Poppy: Jack rabbits and gophers seem to have cast iron stomachs. I don't think anything would poison them.

----------------------

Any readers within driving distance of the Washington coast, I got email notification that albacore are now available at Westport's Seafood Connection for $2.59 a pound, plus $3 per fish to have it filleted. I'll be going to get mine for home canning sometime between now and the end of August. It is so much better than the commercially canned stuff, you wouldn't believe it. If you're not within driving distance and/or don't want to bother canning your own, they sell and ship home-style canned premium albacore that is worth every penny. If you really want a treat, their smoked albacore is really special. This is not a paid advertisement, but rather an endorsement from a happy customer.
Member Since: June 21, 2004 Posts: 88 Comments: 4444
47. calpoppy
9:57 PM GMT on July 26, 2012
It us funny how some critters stay away from foxglove and delphinium out here they eat it down to the roots. Plus gophers out here eat oleander roots. The jacks will ch ew on the oleander here also. You would think you would find the little bodies strewn about after a night of feasting on poisinous plants!
Member Since: February 18, 2008 Posts: 57 Comments: 4034
46. BriarCraft
8:48 PM GMT on July 26, 2012
Ylee: Digitalis is an old herbal remedy and derivatives are used for some types of heart failure. As with many medicines, incorrect use can be poisonous. Animals seem to know better than to mess with foxglove.

----------------

NASA's Earth Observatory captured an interesting cloud view. To me, it looks like hoarfrost on a window. It has nothing to do with what's been going on in this blog, but I thought it was worth sharing.


Okay, so the image was here for awhile, then disappeared. If it doesn't appear above, here's the direct link.
Member Since: June 21, 2004 Posts: 88 Comments: 4444
45. Ylee
3:17 AM GMT on July 26, 2012
I used usa.gov to look up foxglove, and besides the photo of it was an article about poisoning to people who eat the leaves and stems and suck the flowers.

Did you know the foxglove is used for heart medicine? (digitalis glycoside)
Member Since: February 3, 2011 Posts: 98 Comments: 16622
44. BriarCraft
11:54 PM GMT on July 25, 2012
Patti and Ggrrl: Would you believe that I've tried starting foxglove from seed with no luck, but this year, one actually volunteered by an old, rotting stump. Actually, it had to have volunteered last year and I just didn't recognize it. They're a biennial and only blossom the second year.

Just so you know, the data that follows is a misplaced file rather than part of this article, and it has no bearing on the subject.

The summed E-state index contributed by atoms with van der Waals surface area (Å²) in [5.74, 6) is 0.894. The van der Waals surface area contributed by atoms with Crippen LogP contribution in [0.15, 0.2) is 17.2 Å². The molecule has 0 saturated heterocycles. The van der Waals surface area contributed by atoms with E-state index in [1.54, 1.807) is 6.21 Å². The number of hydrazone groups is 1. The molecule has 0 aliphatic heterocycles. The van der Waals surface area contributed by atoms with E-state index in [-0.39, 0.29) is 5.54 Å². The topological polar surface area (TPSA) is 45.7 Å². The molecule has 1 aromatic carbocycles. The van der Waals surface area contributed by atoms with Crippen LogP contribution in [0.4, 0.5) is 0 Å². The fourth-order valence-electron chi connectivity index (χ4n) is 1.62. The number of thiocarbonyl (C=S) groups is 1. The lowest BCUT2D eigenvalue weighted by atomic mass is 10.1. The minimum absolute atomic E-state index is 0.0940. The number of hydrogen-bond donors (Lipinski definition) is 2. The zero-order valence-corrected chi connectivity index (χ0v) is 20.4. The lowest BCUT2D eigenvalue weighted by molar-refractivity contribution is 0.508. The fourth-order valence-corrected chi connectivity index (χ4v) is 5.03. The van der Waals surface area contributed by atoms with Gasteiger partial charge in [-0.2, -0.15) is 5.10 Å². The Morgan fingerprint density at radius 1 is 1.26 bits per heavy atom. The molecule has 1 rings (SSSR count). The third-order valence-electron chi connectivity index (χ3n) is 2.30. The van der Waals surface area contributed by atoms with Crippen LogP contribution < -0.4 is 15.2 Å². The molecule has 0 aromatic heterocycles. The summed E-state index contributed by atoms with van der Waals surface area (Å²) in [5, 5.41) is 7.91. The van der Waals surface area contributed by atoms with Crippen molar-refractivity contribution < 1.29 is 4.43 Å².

Ggrrl: Medical procedures, surgical or otherwise, are a crap shoot. There are never any guarantees. You certainly had a "this is gonna be tough and recovery tougher" procedure that ended with a great outcome. What matters most is the result, even if it doesn't seem like it at the time.
Member Since: June 21, 2004 Posts: 88 Comments: 4444
43. GardenGrrl
10:02 AM GMT on July 25, 2012
Good Morning. Isn't there some certain irony when doctors say, "This surgery is very simple and you'll be doing cartwheels in no time." Then the person has "rare" life threatening complications.
Glad that your,"this is gonna be tough and recovery tougher" surgery has gone so well. (Knock on wood.)
It is hot here and I'm ready to come visit the cooler mountains out west.
Btw, have to agree with Patti, WILD foxglove, how cool is that.
Member Since: March 25, 2007 Posts: 260 Comments: 10018
42. redagainPatti
3:04 AM GMT on July 25, 2012
Hey Darling, thanks for dropping by my little blog.
Love your photos.. man.. it is so unfair that foxglove grows wild over there... down here in my yard, I could never get it to live down here.. I love those foxglove flowers.
Hope you all have a good week!
Member Since: July 10, 2005 Posts: 123 Comments: 1520
41. BriarCraft
11:47 PM GMT on July 24, 2012
brintcorb: Welcome to WUville! Glad you enjoyed tagging along with us to Mt St Helens.

Poppy: Strange that your friend had no movement restrictions after surgery. Maybe her surgery wasn't as extensive??? The reason for movement restrictions is to give the ligaments time to heal as they had to be severed when the ball joint was replaced. Then again, mine was more severe than average in that I had developed cysts in the pelvis that had to be removed and filled in with bone grafts. Her experience just goes to show that any surgery can have complications. It sounds like she's lucky to be alive.
Member Since: June 21, 2004 Posts: 88 Comments: 4444
40. calpoppy
2:21 PM GMT on July 24, 2012